And these are not your every day, garden variety musicians, I quickly realized - Our neighbor used to be in a bluegrass band, so one of his old band members was there - plus I have heard of, but never personally heard Laurel Bliss - who plays the dobro guitar like an angel - (see the spirit circle above her head? These little balls of light appear occasionally on my pictures - but not randomly - they appear on pictures of special events - lamb births, special people - I first thought that they were just dust spots, but then I realized that these spots were not on any other pictures in the batch - they just seem to appear on "special pictures" so The Shepherd and I finally decided that they could only be spirit circles)

I love to sing.

I love to sing harmony.

Mostly this freaks people out. They stop singing what they were singing - and try to sing "with" me - Drives me nuts. But not tonight - Bluegrass doesn't exist without some harmony - and mine was welcome. IT WAS WONDERFUL!

Oh, and the six degrees of separation?

When I had my 50th birthday party we invited many friends and neighbors - John & Wendy are neighbors, but Wendy and I have know each other for many years earlier as members of the Bellingham Unitarian Fellowship - Our friends Nancy and Jim came to my birthday party and discovered that Jim & Wendy's husband John were old friends, having gone to grade school together - but had lost touch with one another.

Then, there was Ellen, from my spinner guild. Last year at Nancy's New Year's party, Mike and Ellen came, as did John & Wendy - Turns out John and Mike knew each other from playing bluegrass music together. And the wife of the fellow playing banjo tonight and I looked at each other and went "HI?" - Oh, my gosh - we took spinning class together last spring.

And then, there was another neighbor there tonight - when she & The Shepherd were talking about our sheep and when the next lambs were due, they got to talking about professions and turns out that her husband (who was there playing guitar) is on the board of the local Food Co-op -

In his other life as "The Landscaper", The Shepherd just finished the landscaping at the new Food Co-Op location here in town.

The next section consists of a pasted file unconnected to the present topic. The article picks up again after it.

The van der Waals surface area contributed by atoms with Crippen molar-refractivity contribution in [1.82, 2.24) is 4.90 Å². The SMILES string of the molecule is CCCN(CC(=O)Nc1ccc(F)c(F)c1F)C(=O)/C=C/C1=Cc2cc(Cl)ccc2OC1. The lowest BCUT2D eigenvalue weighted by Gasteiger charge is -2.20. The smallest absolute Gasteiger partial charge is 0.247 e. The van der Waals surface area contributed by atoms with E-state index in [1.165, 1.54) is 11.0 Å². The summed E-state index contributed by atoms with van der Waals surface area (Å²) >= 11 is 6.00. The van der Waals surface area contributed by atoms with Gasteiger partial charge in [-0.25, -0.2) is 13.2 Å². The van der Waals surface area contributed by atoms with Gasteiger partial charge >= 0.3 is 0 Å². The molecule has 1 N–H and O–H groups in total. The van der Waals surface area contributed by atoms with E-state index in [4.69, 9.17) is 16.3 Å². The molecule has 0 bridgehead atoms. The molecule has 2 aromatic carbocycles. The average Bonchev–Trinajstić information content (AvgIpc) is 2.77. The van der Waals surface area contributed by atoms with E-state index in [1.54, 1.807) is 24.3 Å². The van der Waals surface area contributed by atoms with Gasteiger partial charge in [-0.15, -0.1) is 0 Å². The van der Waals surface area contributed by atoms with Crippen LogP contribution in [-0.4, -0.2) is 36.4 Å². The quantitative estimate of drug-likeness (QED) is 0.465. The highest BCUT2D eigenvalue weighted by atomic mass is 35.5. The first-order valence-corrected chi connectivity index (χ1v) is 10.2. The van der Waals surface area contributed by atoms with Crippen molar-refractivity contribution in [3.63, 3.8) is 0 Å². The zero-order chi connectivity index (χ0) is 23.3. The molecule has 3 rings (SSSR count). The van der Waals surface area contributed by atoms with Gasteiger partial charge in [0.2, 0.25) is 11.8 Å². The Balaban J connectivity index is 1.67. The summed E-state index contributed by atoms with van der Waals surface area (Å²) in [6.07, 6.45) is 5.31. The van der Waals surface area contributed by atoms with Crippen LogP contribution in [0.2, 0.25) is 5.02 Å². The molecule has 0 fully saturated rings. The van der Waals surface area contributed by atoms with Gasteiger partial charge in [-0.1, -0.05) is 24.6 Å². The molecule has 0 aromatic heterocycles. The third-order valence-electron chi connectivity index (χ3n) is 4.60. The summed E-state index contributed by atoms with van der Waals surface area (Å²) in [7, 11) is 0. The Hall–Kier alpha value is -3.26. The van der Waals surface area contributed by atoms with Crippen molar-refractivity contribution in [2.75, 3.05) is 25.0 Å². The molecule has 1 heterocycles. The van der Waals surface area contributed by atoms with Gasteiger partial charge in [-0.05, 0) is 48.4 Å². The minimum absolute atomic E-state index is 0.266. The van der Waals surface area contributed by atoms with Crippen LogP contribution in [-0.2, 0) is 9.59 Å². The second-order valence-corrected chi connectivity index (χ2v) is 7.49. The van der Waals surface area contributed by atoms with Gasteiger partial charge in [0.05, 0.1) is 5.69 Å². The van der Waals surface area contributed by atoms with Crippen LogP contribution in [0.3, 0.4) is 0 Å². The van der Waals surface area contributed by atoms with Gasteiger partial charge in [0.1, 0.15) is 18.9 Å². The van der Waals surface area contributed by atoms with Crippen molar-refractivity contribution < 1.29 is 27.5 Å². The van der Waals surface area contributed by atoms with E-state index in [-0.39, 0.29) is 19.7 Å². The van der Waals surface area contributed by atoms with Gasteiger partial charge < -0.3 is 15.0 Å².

And the other great thing? Those of us who weren't holding a musical instrument in our laps? We were holding knitting needles, crochet hooks, or embroidery hoops. What an evening....

And did you notice these?

Go back up and look at all the windows in the other pictures. Our friend Wendy makes these beautiful decorations - they are kind of like doilies, but have beads crocheted into them and they are hooked onto a metal frame to make a sort of a "sun catcher" - and get this - (which drives me nuts - I can barely make a granny square) - she crochets them "free hand" ie. she doesn't use a pattern! How does she do that?

Saturday, January 17, 2009

Unexpected Treasurers

Life is back to normal for most of us here in the county after our recent floods.

My birthday was an interesting day - I'll have to write about it later though because I have to go get ready to go to our neighbors for a little bluegrass sing-a-long - but here is a little story about an unexpected treasure that I got in the mail last month.

Oh, look, the postman left a package on the front porch.

What on earth could it be? I haven't ordered anything from lately....

Actually this surprise present came just before Christmas, but with the snow and everything, the idea of showing it to you got set aside.
Wrapped in luxurious gold paper with a beautiful satin ribbon - what could it be???

This beautiful book was a gift from our frend Donna and I have all that new shetland/alpaca wool to spin up - doesn't that sould like it would be perfect for crocheted lace?

I have gotten "more than several" books for Christmas and over the past month. I need to sit down and make a plan- when to read, when to crochet and when to spin. Oh, my, way too many things to do.

Thursday, January 15, 2009

Here's thinking of you, kids

This is our friends Kathy and Ralph from Sheep Thrills farm in Arizona. Please hold them in your thoughts today, as Ralph is having surgery on his spleen.

God speed to his surgeon and speedy recovery to you Ralph! (then you can go see that new grandbaby)

Love, Tina & The Shepherd (and the sheep and the cat, etc, etc.)

Sunday, January 11, 2009

Looking Back Sunday

Hmmm - this was January 11, 2007 - (doesn't look too much different from last month does it?)

Tomorrow is my birthday - it will be one of the few that I can remember that we HAVEN'T had snow.

March 11, 2006 - The promise of spring time heralded by these narcissus - they are already starting to come up this year - unfazed by last months cold and snow.

July 11, 2007 - The Shepherd has two big beds of Japanese iris. Their blooming is one of my favorite times of the year.

December 11, 2007 - even thought the scarf that I made from this yarn was deemed "too scratchy" by my sister, I donated the last ball of it to help make a woven lap robe for a member of our spinner guild who had been hurt in an accident. It looked very pretty in her little blanket. All things have a place, I guess.

OK, gotta go, The Shepherd is taking me out to dinner to celebrate my b'day. Yum.

Thursday, January 08, 2009

A flood report -

Many of you have seen the reports of the flooding here in the Pacific Northwest and I thought I'd update you on a few things from around our area.